> are indeed extremely similar to Green Sandpiper, to the point that I would
> argue that an out of range bird should not be identified on them alone.
> The song, however, is diagnostic, and in this case supports the original ID.
>
> Andrew
>
> On Wed, Aug 16, 2017 at 1:40 PM, Norman Deans van Swelm <
> norman.vanswelm@wxs.nl> wrote:
>
>> Hello Andrew,
>>
>> Well all I can say is the recording mentioned below produces the exact
>> call of Green Sandpiper. This species migrates at this moment over the area
>> where I live, I hear at night over my house and by day in the marshlands
>> nearby. I did check all recordings of Solitary Sandpiper on Xeno-canto and
>> the one below does not match with the rest. However you can find similar
>> calls when you go to the Green Sandpiper section of Xeno-Canto.
>>
>> Cheers, Norman
>>
>> Op 16-8-2017 om 17:10 schreef Andrew Spencer:
>>
>> Hi Norman,
>>
>> Could you elaborate on why this is a Green Sandpiper rather than a
>> Solitary? Based on what I hear in this recording I don't believe Solitary
>> can be ruled out. Thanks!
>>
>> Andrew Spencer
>>
>> On Wed, Aug 16, 2017 at 11:00 AM, Norman Deans van Swelm wrote:
>>
>>
>> Though on the Xeno Canto list as Solitary Sandpiper Tringa solitaria it
>> is in fact a Green Sandpiper Tringa ochrpus :
>>
>>
>> http://www.xeno-canto.org/3227...
>>
>>
>> The Green Sandpiper has been observed on Attu Island in the Aleutians,
>> Alaska and on St. Paul Island in the Pribilofs, Alaska and at Gambell,
>> St. Lawrence Island, Alaska,
>>
>> Regards, Norman
>>
>>
>> Archives: https://listserv.ksu.edu/birdw...
>>
>> Archives: https://listserv.ksu.edu/birdw...
>>
>>
>>
> Archives: https://listserv.ksu.edu/birdw...
>


Archives: https://listserv.ksu.edu/birdw...



Subject: Red-naped or hybrid sapsucker?
Date: Wed Aug 16 2017 23:13 pm
From: 000000b797e8dae8-dmarc-request AT listserv.ksu.edu
 
All:


Wayne has sent me the picture that he mentioned and I have uploaded it here:


https://www.flickr.com/photos/...




Tony


Tony Leukering
currently Guymon, OK
ID columns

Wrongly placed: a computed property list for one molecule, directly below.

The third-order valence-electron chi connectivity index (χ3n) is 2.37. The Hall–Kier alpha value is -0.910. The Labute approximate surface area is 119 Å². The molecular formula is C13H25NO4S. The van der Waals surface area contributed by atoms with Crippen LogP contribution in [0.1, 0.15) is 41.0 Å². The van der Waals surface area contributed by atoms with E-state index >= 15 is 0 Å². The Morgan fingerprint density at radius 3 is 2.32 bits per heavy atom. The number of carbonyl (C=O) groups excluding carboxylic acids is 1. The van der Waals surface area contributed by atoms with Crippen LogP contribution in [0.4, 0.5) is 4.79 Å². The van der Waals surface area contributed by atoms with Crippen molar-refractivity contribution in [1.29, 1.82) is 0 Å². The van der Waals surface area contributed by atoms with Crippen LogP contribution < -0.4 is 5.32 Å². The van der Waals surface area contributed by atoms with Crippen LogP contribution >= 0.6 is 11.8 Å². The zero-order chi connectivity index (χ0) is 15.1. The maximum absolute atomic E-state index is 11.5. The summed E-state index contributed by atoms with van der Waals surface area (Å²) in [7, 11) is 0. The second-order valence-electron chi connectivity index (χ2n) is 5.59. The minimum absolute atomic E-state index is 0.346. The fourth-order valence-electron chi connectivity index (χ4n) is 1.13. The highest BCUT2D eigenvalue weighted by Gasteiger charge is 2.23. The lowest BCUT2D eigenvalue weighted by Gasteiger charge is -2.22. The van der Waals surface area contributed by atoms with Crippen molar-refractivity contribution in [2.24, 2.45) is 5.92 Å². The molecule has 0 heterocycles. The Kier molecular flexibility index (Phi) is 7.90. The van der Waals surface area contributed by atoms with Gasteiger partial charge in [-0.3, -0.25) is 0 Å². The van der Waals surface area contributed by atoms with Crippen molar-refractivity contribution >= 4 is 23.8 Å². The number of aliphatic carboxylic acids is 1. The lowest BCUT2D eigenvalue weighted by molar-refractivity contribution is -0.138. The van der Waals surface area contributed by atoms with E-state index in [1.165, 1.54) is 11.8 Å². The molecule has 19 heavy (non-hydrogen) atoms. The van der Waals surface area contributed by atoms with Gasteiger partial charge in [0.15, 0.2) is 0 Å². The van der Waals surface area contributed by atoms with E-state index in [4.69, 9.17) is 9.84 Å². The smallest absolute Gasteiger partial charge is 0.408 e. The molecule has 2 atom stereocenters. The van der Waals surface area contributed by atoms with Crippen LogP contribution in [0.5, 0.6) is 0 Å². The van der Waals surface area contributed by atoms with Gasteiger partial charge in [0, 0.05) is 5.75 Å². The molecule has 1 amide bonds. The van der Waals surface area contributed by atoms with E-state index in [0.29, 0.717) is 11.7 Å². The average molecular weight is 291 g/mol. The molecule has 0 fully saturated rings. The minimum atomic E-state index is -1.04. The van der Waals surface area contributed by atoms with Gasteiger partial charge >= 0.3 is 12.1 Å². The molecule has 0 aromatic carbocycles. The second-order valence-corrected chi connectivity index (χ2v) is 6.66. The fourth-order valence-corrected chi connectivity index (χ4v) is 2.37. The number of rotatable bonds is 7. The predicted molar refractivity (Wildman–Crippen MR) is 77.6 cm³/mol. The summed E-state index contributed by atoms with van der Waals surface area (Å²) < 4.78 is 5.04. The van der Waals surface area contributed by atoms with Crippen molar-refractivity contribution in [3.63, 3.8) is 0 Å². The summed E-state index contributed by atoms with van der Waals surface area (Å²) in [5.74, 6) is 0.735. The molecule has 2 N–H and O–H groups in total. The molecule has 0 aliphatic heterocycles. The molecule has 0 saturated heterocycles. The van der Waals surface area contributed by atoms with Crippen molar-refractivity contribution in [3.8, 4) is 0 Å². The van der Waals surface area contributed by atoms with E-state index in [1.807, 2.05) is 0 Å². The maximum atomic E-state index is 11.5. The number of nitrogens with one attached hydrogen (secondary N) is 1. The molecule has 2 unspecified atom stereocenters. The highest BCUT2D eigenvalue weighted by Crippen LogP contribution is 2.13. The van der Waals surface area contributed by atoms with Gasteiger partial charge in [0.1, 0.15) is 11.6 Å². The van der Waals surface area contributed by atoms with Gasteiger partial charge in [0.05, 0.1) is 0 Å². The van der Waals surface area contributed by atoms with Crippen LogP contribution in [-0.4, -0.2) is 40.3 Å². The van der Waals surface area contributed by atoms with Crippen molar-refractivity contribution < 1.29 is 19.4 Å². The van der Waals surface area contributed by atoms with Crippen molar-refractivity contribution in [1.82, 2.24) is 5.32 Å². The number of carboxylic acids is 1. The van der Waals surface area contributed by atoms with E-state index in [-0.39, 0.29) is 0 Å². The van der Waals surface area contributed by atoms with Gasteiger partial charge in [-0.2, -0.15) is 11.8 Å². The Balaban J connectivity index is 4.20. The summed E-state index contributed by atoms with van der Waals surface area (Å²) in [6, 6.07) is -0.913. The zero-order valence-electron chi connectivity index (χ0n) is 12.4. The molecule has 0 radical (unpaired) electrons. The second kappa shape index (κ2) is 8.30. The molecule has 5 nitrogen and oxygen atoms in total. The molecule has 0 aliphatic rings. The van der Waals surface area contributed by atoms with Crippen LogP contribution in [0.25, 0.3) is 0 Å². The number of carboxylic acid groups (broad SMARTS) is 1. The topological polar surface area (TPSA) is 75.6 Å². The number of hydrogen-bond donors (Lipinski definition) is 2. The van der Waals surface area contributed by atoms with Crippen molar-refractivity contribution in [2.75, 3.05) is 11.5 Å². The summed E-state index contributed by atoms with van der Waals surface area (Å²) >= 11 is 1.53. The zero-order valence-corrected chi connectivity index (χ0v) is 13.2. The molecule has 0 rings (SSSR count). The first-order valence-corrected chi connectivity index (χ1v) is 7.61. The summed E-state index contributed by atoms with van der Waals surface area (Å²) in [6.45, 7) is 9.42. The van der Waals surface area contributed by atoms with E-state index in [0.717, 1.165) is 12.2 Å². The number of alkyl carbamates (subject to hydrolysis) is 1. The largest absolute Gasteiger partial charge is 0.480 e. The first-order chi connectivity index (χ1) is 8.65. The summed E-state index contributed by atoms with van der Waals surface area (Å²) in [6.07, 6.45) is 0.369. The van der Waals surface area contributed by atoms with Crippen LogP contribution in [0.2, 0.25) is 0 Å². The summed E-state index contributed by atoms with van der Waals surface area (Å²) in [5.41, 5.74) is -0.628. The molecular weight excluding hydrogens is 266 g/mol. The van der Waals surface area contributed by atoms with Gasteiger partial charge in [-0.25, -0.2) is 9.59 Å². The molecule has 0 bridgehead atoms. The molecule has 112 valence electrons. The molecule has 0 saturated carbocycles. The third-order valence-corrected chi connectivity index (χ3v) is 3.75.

eBird blog
Photo quiz
Photos





-----Original Message-----
From: Wayne Weber
To: BIRDWG01
Sent: Tue, Aug 15, 2017 11:31 pm
Subject: Re: [BIRDWG01] Red-naped or hybrid sapsucker?

Sorry folks-- It appears that ID-Frontiers is one of the few remaining
e-mail groups which does not allow photo attachments. I cannot provide a web
address, because the photo is not on any website.

Is there anyone who considers themselves an expert on sapsucker ID who would
be willing to take a stab at this? If you can send me a private message, I
can send you the photo and would greatly appreciate your help.

Wayne C. Weber
Delta, BC, Canada
contopus@telus.net



-----Original Message-----
From: NBHC ID-FRONTIERS Frontiers of Field Identification
[mailto:BIRDWG01 AT LISTSERV.KSU.EDU] On Behalf Of Wayne Weber
Sent: Tuesday, August 15, 2017 8:56 PM
To: BIRDWG01 AT LISTSERV.KSU.EDU
Subject: [BIRDWG01] Red-naped or hybrid sapsucker?

Bird ID folks,



The attached photo was submitted for a sapsucker seen in mid-July in Stanley
Park, Vancouver, BC. Is this a Red-naped or a Red-naped x Red-breasted
hybrid? (Red-breasted is the normal breeding form in this area.)



There is no black border visible below the red throat, but if this is a
hybrid, it has far less red on the head than would be expected, and it's
hard to tell whether or not red extends onto the breast.



Wayne C. Weber

Delta, BC, Canada

contopus@telus.net








Archives: https://listserv.ksu.edu/birdw...

Archives: https://listserv.ksu.edu/birdw...


Archives: https://listserv.ksu.edu/birdw...